# Differential voltage measurement at high voltages

I'm trying to measure a differential voltage. There are two ranges of measurement, one from 0-5V and the other from 0-50V (the reason for different ranges is to get a higher ADC resolution in the lower range.) The output needs to be around 0-2.5V on both ranges. The differential voltage will always be positive and the negative will only be a few tens or hundreds of millivolts above ground. (I'm measuring a voltage at power supply terminals, which isn't necessary at the same potential as the differential amplifier, but the grounds are common.)

I thought of using an op-amp as a differential amplifier, but I'd need an op-amp with supplies of at least 25V, for the noninverting input, unless I had a gain <1, but many op-amps are unstable with gains <1.

Accuracy is reasonably important, although there is the provision to perform an internal calibration, so only a ±2% or so initial accuracy is necessary.

I have some spare relays; other parts of the board use relays (also range selection) so it would make sense to use those for the range selection of the diff-amp too.

What other solutions are there?

• For the 50V range, can you just measure single-ended? A few hundred millivolts will give error of 0.6% of full-scale. What accuracy do you need? Dec 22, 2011 at 0:56
• @markrages I'm measuring the voltage along some cable which is loaded with up to 100A; the voltage will vary with current and wire length. But a good idea and it may be fine to use it for the high voltage range... Dec 22, 2011 at 1:15

Using a resistive differential divider as the input to a differential amplifier with a lower voltage rail than the Vin being measured is valid BUT be aware (and some simple calculations will show you) that the common mode voltage does not cooperate properly with the division and you get increased error.

AFAIR error effects due to errors in the divider resistors act on the full common mode voltage whereas the dividers themselves divide only the differential signal. So any errors in the divide resistors effectively increases by the error % of the resistors. If your common mode voltage is large compared to th edifferential signal "there will be problems".

Very approximately if you have 20:1 divide and 1% resistors you can get ~= 20% errors. Using 0.1% resistors as @The Photon suggests may seem a luxury but isn't and will probably only deliver accuracy about as good as you have said is OK if unadjusted. Note that this error may be removed by either physical calibration or software adjustment and you are then just left with the time variant effects. eg a 25 ppm/K resistor may end up looking like 500 ppm/k or perhaps 1% error at 20 K variation.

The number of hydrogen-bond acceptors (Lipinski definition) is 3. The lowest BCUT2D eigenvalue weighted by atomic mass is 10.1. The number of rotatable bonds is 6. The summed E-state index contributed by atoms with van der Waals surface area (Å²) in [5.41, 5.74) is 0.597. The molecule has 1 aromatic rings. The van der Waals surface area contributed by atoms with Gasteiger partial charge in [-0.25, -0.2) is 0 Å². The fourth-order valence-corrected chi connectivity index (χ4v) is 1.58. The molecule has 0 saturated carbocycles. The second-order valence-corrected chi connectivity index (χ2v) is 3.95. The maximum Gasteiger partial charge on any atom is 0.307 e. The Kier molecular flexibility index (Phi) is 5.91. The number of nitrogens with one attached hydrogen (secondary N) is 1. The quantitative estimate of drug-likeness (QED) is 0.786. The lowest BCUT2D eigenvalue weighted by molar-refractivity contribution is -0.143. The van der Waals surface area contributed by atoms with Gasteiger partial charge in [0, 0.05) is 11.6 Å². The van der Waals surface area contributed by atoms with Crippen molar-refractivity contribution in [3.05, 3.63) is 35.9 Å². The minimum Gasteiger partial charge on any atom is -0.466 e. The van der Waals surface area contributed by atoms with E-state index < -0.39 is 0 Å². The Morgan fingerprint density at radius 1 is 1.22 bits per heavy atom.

All the ab0ve is approximate as you have to see how combining worst case pars works in the circuit you use, and eg temperature effects will usually track and so partially cancel to a large extent.

If you can provide a floating high side supply you can buy isolation amps that have specs better than you need.

You can use these elegantly clever dual linear optocouplers
to form an isolated linear interface.
This is Vishay IL300 but there are others.
The circuit relies on the balance in the two receive diodes- ne being used on the send side for feedback linearisation and its (hopefully) good-twin on the receive side for output.

In simplest form

Usually done more like this, but still simple enough

• Note part of the original problem statement: "negative will only be a few tens or hundreds of millivolts above ground". So this isn't a case of trying to measure a few mV differential signal offset at 50 V above ground. And problems related to "common mode voltage is large compared to the differential signal" aren't likely to be a problem. Dec 22, 2011 at 0:52

Unless you have some unstated requirements, you should be able to just use a resistor divider to divide down either 2 to 1 or 20 to 1 to get the range you want.

Digi-Key has 0.1% tolerance, 25 ppm per degree C, 1 Megohm resistors for under \$1.00 each in small quantities. Lower values at 0.1% should be even lower-priced. So if 50 uA leakage current into your measurement circuit is acceptable, you should be good to go.